My response to Heifer International

Note: I tried posting this in the comments at Inspired Protagonist, but was experiencing grave technical errors that prevented me from doing so. I have modified my opening for this post to reflect that it is being posted at AAFL instead.

I’d like to thank Geoff for inviting me over to The Inspired Protagonist to chime in on Mr. White’s response to my original entry. I’d also like to thank readers who have taken the time to share their thoughts there in the comments section.

I am, frankly, a little concerned that my post may not have been well-read, but was rather reacted to as a generic critique of Heifer International. I infer this because a number of my points are either avoided or simply missed by Mr. White in formulating his response.

Anyone that takes the time to read my post can see quite plainly that a) I’m male (Hi, my name is Eric), b) I do propose alternatives, and c) I provide a link to support the contention that Heifer International is doing more to pave the way for an animal-based agriculture in the developing world than merely providing “livestock” and skills to people in need.

The reason Mr. White and I may not find common ground, despite Geoff’s request that we try to do so, is that Heifer International at its very core considers animals to be livestock, meant for our use, whereas animal rights philosophy, in finding that animals exist for their own purposes, considers the common view of animals inherently unjust.

I mentioned that this philosophy can be somewhat more problematic when advocating in developing countries, as often people square off animal rights against human rights in a false dichotomy. But Mr. White seems to have misunderstood my meaning. I never called people who believe animals are less important than humans “fanatic.” Such a view is, of course, the dominant paradigm of our time.

I merely lamented that, when attempting to espouse animal rights when humans are suffering, people who still see nonhuman animals as things instead of individuals generally argue that humans are more important than nonhumans, rather than seeing that one need not pit the two against one another. One can help humans without harming animals. My point in identifying the common (often knee-jerk) response against animal rights in this arena was to point out that, so far, this sort of third-way thinking has been sadly absent.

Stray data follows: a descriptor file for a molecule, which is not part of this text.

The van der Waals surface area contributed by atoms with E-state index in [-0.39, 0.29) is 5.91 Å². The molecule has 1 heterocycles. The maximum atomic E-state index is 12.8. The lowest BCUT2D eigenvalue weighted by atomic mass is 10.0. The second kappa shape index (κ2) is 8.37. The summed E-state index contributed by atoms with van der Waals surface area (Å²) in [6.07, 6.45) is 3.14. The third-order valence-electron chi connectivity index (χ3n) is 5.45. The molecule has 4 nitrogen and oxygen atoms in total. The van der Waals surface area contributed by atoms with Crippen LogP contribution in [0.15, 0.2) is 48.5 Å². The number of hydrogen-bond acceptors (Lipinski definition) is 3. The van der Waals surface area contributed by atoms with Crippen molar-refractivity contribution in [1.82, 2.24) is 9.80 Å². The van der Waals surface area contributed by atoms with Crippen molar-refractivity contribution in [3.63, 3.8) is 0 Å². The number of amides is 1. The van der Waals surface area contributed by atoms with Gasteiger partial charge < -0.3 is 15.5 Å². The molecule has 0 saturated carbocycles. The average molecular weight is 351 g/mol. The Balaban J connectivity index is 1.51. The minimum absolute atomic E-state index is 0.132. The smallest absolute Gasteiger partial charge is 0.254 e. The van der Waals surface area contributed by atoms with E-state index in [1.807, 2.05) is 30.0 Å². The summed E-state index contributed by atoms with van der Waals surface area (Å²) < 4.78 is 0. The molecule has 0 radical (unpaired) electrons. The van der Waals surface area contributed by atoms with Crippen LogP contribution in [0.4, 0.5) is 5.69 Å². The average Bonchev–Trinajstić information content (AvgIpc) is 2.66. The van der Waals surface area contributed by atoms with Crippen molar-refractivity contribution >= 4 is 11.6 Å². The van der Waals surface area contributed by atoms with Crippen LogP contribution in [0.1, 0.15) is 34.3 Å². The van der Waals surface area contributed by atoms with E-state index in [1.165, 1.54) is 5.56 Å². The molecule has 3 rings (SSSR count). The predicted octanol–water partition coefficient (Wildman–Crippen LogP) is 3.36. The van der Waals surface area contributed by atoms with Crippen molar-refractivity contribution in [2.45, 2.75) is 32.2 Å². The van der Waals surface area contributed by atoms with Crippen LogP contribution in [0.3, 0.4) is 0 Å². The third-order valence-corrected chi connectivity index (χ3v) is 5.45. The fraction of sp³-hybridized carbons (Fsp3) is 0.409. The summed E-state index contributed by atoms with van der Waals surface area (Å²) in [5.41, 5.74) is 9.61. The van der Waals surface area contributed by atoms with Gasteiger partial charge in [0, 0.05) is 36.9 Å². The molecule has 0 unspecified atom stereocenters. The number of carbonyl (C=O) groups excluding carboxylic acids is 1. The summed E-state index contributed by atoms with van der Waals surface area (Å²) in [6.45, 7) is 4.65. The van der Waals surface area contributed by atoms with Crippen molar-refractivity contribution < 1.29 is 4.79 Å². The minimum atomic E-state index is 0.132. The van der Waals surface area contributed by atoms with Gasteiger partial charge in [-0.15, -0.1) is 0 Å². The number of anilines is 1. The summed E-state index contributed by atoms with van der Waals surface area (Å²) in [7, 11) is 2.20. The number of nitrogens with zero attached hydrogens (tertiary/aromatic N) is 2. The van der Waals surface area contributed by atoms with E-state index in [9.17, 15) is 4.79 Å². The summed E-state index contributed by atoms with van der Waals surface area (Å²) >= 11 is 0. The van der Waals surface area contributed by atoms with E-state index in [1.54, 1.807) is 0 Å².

Unfortunately, the same mindset that pits animals against humans highlights the very same deep-seated beliefs that Heifer International espouses, namely that animals are ours do with as we please.

But the power and strength to subdue animals and bend them to our will does not make it right to do so. We are a powerful and intelligent species, it’s true. And that is why it is ever more incumbent upon us to find ways not to exploit animals, and to implement compassionate alternatives.

Beyond the philosophical reasons, there are still numerous concrete objections to the use of animals in agriculture, even at this small scale. Mr. White seems to have missed my observation that helping out at this level provides a foundation for the growth of livestock industries in these areas in the future (he’s being disingenuous if he suggests that profit-challenged industries aren’t salivating over the potential to exploit developing economies as Europe and the U.S. become less desirable places to raise and slaughter animals). In other words, contributing to Heifer International now lays the foundation for a society that views animal flesh as a commodity and, as that society grows, so will its flesh consumption, along with all the negative environmental, health, and animal issues attendant to modern “animal agriculture.”

Again, because Mr. White seems to have missed it, I also originally suggested a number of alternatives, including giving to Food for Life or VegFam and reclaiming the deserts. In fact, a number of projects have already done this quite successfully, and you can see links to just a small handful of these in my original post as well (Here’s an additional permaculture website).

Remember that, despite the fact that we may not eat exactly the same food, nonhumans drink the same water as humans, and contribute to desertification. Even in our own country the aquifers are being drained at an alarming rate, with a substantial portion of that water going to “domesticated” nonhumans and the food they eat. Why put all those resources into animals, when they are not an energy efficient source of nutrition for humans? It’s rather well known these days that the lower you eat on the “food chain,” the more efficient and sustainable your diet is.

Bearing all this in mind, I’d suggest that Heifer International promotes reliance on livestock, rather than self-reliance. That is a dangerous position to place people whom you’re trying to help become self-sufficient and to grow into a prosperous society in the long-term.

If anything, developing countries offer people that want to help an opportunity to take the lessons we’ve learned in our own cultures to help others grow in ways that are truly sustainable, from the ground up. That means not hooking them on the animal-based agriculture that–with its contributions to global warming emissions, deforestation, and competition for resources–threatens the very survival of the planet we all share.


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